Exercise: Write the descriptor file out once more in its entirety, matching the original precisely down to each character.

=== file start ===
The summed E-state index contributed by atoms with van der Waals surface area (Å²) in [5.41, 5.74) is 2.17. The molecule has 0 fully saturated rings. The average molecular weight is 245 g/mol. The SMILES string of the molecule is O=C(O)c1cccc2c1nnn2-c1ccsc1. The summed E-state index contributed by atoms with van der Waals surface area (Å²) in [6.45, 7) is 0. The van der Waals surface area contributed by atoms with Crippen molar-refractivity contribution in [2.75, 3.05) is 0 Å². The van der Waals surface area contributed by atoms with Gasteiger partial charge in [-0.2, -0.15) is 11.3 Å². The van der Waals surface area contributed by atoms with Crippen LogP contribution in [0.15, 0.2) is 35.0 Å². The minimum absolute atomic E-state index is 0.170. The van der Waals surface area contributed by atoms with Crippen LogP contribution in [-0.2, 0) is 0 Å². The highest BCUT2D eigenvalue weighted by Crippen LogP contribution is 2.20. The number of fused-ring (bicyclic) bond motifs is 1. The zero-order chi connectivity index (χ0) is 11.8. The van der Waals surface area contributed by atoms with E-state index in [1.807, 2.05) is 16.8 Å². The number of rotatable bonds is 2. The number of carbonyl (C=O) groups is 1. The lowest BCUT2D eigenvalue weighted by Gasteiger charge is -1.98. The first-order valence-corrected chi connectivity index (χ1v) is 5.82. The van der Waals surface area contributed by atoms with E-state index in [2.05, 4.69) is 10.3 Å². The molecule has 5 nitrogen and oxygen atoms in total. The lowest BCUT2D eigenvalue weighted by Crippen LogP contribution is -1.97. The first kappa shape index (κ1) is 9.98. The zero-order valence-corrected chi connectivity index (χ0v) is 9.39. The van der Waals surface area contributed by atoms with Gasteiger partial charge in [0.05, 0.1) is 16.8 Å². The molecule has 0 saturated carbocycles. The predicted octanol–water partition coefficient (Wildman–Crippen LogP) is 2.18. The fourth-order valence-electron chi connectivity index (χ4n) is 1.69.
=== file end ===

The summed E-state index contributed by atoms with van der Waals surface area (Å²) in [5.41, 5.74) is 2.17. The molecule has 0 fully saturated rings. The average molecular weight is 245 g/mol. The SMILES string of the molecule is O=C(O)c1cccc2c1nnn2-c1ccsc1. The summed E-state index contributed by atoms with van der Waals surface area (Å²) in [6.45, 7) is 0. The van der Waals surface area contributed by atoms with Crippen molar-refractivity contribution in [2.75, 3.05) is 0 Å². The van der Waals surface area contributed by atoms with Gasteiger partial charge in [-0.2, -0.15) is 11.3 Å². The van der Waals surface area contributed by atoms with Crippen LogP contribution in [0.15, 0.2) is 35.0 Å². The minimum absolute atomic E-state index is 0.170. The van der Waals surface area contributed by atoms with Crippen LogP contribution in [-0.2, 0) is 0 Å². The highest BCUT2D eigenvalue weighted by Crippen LogP contribution is 2.20. The number of fused-ring (bicyclic) bond motifs is 1. The zero-order chi connectivity index (χ0) is 11.8. The van der Waals surface area contributed by atoms with E-state index in [1.807, 2.05) is 16.8 Å². The number of rotatable bonds is 2. The number of carbonyl (C=O) groups is 1. The lowest BCUT2D eigenvalue weighted by Gasteiger charge is -1.98. The first-order valence-corrected chi connectivity index (χ1v) is 5.82. The van der Waals surface area contributed by atoms with E-state index in [2.05, 4.69) is 10.3 Å². The molecule has 5 nitrogen and oxygen atoms in total. The lowest BCUT2D eigenvalue weighted by Crippen LogP contribution is -1.97. The first kappa shape index (κ1) is 9.98. The zero-order valence-corrected chi connectivity index (χ0v) is 9.39. The van der Waals surface area contributed by atoms with Gasteiger partial charge in [0.05, 0.1) is 16.8 Å². The molecule has 0 saturated carbocycles. The predicted octanol–water partition coefficient (Wildman–Crippen LogP) is 2.18. The fourth-order valence-electron chi connectivity index (χ4n) is 1.69.